‘Calm before the storm’ for car production as plants close
The current crisis could wipe around 200,000 cars off the UK’s output in 2020, said the SMMT.
Car production fell by 0.8% in February, although the industry accepts this was the “calm before the storm”.
The Society of Motor Manufacturers and Traders (SMMT) said the sector was bracing itself for the coronavirus impact, as car plants are effectively on shutdown.
New analysis suggested the current crisis could wipe around 200,000 cars off the UK’s output in 2020, said the SMMT, which urged the Government to accelerate access to emergency support for all businesses.
Around 1,000 fewer cars were built last month even though output for the UK market increased by 7.8% compared to February last year.
Exports fell by 3.1%, to just under 95,000, said the SMMT.
A total of 122,171 vehicles rolled off production lines last month, with year-to-date figures showing a 1.5% drop in overall production compared to the same time a year ago.
The SMMT said the motor industry was facing an “unprecedented challenge”, with all car manufacturing plants now on shutdown.
An initial assessment commissioned by the SMMT of the potential impact of these shutdowns suggested a loss of around 200,000 units by the end of 2020, a fall of 18%.
But the trade group warned the impact could be far more severe if the crisis, and shutdowns, lasted for months instead of weeks.
Mike Hawes, SMMT chief executive, said: “Despite the myriad global challenges the UK automotive industry has faced in recent times, it remains fundamentally strong and February’s figures reflect that.
“However, these figures also reflect the calm before the storm. With UK car plants now effectively on national shutdown and many global markets closed, the outlook is of deep concern.
“We wholeheartedly welcome Government’s extraordinary package of emergency support for businesses and workers, but this must get through to businesses now.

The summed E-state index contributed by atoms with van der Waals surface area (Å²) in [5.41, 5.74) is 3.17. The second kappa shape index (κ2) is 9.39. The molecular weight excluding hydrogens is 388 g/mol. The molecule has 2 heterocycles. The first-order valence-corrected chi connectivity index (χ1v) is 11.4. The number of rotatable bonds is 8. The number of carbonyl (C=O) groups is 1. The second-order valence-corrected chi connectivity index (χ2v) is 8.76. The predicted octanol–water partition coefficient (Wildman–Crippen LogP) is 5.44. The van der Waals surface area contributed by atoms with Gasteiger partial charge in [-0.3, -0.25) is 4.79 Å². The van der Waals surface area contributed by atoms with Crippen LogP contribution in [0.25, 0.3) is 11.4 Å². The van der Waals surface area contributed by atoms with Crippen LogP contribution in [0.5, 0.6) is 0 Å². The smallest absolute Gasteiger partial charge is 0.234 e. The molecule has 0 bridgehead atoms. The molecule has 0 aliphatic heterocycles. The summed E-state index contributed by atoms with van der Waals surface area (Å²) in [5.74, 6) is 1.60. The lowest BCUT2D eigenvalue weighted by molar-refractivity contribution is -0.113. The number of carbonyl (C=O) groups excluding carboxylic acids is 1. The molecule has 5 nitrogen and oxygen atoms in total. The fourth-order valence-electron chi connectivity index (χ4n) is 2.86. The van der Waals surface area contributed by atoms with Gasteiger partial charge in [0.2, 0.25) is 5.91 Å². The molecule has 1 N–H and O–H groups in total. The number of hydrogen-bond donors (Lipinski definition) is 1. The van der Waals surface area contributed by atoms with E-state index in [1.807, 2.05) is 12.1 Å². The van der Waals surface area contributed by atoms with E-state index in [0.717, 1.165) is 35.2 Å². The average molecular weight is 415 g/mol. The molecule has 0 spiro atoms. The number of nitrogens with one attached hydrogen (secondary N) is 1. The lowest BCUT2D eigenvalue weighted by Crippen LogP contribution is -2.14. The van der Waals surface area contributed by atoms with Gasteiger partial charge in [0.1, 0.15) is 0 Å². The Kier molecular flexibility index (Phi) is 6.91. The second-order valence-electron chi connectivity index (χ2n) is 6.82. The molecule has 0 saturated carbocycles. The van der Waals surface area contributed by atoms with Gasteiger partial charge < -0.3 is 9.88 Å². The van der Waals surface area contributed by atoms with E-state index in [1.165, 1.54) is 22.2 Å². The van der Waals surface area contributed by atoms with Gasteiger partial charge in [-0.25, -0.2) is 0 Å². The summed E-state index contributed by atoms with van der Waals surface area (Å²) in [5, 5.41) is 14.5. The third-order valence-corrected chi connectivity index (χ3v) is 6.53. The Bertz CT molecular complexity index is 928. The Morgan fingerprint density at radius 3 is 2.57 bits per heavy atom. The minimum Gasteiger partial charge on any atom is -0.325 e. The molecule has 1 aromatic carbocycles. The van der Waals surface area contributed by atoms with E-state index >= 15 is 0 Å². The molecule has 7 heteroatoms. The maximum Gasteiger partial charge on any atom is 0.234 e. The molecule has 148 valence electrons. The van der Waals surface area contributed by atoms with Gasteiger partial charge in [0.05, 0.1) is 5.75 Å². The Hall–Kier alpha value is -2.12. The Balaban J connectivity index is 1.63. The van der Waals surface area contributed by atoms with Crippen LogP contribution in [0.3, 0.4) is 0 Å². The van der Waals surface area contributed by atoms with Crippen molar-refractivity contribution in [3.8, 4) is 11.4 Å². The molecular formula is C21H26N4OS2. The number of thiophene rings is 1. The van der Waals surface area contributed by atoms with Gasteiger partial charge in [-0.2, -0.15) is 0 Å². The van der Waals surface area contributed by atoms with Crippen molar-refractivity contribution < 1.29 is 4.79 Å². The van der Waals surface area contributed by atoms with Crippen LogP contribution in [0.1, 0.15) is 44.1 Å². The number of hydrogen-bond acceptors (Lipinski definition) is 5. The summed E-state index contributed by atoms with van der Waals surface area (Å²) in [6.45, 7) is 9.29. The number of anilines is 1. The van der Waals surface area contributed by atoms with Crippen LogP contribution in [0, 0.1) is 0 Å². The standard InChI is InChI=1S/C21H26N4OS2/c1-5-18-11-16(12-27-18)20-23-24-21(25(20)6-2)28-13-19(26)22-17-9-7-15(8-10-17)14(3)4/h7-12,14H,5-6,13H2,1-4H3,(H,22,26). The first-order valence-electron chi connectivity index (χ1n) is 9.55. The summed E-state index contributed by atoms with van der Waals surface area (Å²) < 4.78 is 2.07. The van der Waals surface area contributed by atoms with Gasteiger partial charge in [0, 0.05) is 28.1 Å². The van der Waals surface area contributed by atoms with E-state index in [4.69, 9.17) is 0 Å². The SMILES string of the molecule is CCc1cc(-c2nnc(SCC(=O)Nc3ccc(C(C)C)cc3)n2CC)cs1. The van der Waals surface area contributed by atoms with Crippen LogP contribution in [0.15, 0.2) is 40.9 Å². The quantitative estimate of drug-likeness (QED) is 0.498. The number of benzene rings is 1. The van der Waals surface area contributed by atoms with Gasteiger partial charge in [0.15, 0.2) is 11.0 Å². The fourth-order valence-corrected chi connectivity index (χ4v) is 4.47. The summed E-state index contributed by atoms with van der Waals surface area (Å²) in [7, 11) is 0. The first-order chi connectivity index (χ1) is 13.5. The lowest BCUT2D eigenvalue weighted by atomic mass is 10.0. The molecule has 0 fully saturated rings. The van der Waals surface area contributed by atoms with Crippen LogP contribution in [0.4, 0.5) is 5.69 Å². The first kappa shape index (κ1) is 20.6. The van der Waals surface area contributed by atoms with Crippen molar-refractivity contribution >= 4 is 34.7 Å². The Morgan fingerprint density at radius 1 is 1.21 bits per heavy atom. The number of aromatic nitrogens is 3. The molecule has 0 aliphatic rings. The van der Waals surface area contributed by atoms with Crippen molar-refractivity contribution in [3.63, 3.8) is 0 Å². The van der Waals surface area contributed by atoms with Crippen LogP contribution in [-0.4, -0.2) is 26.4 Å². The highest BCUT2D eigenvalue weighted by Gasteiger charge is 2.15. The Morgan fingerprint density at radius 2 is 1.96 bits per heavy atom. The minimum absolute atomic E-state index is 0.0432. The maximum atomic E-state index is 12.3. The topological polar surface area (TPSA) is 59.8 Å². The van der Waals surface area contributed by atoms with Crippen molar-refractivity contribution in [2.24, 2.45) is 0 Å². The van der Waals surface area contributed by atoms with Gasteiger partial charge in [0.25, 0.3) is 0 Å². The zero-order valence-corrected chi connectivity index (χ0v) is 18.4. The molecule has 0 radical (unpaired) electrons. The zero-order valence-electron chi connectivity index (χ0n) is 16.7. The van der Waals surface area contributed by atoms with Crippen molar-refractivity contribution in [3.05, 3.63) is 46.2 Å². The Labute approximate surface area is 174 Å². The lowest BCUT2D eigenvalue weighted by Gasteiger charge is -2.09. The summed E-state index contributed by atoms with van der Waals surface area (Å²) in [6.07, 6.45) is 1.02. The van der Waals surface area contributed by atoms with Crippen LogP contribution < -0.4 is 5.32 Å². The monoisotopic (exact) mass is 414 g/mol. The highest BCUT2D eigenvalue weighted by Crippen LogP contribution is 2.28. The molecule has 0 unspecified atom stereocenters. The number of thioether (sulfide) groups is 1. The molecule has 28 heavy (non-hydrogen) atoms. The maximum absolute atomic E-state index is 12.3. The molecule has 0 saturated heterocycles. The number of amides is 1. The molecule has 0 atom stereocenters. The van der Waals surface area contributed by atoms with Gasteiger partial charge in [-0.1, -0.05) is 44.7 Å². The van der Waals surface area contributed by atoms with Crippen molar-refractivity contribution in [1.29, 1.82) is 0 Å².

“If we’re to keep this sector alive and in a position to help Britain get back on its feet, we urgently need funding to be released, additional measures to ease pressure on cashflow and clarity on how employment support measures will work.”
Des Quinn, national officer of Unite, said: “We need rapid clarification on how long the job retention scheme will apply so that employers can confidently provide continuity of wages for the workforce for the duration of the health and economic crisis.
“This sector has been a beacon of brilliance for the UK, a symbol of this country as a global manufacturing power.
“It will do so again but to achieve that the Government must be prepared to pump additional emergency assistance into the sector now. We ask them and the employers to work with us to plan for the time when we can pick this sector up, turn it around and get it contributing to UK manufacturing at the same levels as the last decade.”
A Government spokesman said: “The Government has announced an unprecedented financial package to support business and is committed to do whatever it takes to get our nation through the impacts of the coronavirus pandemic.
“This includes the Coronavirus Job Retention Scheme, enabling car makers to retain their staff so they can be up and running quickly when the pandemic ends. We remain in close contact with automotive companies during this time.”
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